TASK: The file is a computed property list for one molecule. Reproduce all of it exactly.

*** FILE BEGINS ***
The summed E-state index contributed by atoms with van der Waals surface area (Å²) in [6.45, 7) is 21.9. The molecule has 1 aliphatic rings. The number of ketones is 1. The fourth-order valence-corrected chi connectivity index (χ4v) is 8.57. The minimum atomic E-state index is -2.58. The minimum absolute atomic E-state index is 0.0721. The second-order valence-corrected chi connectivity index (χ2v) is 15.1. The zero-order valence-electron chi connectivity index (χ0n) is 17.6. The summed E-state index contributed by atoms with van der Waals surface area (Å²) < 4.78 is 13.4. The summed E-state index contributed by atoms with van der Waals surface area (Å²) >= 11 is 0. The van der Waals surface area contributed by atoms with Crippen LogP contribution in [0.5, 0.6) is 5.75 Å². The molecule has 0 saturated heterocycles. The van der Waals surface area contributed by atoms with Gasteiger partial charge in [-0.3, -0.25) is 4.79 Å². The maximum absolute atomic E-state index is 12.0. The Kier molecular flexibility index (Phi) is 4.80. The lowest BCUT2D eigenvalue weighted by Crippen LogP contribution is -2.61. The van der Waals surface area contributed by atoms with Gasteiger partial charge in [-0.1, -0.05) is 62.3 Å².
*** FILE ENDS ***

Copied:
The summed E-state index contributed by atoms with van der Waals surface area (Å²) in [6.45, 7) is 21.9. The molecule has 1 aliphatic rings. The number of ketones is 1. The fourth-order valence-corrected chi connectivity index (χ4v) is 8.57. The minimum atomic E-state index is -2.58. The minimum absolute atomic E-state index is 0.0721. The second-order valence-corrected chi connectivity index (χ2v) is 15.1. The zero-order valence-electron chi connectivity index (χ0n) is 17.6. The summed E-state index contributed by atoms with van der Waals surface area (Å²) < 4.78 is 13.4. The summed E-state index contributed by atoms with van der Waals surface area (Å²) >= 11 is 0. The van der Waals surface area contributed by atoms with Crippen LogP contribution in [0.5, 0.6) is 5.75 Å². The molecule has 0 saturated heterocycles. The van der Waals surface area contributed by atoms with Gasteiger partial charge in [-0.3, -0.25) is 4.79 Å². The maximum absolute atomic E-state index is 12.0. The Kier molecular flexibility index (Phi) is 4.80. The lowest BCUT2D eigenvalue weighted by Crippen LogP contribution is -2.61. The van der Waals surface area contributed by atoms with Gasteiger partial charge in [-0.1, -0.05) is 62.3 Å².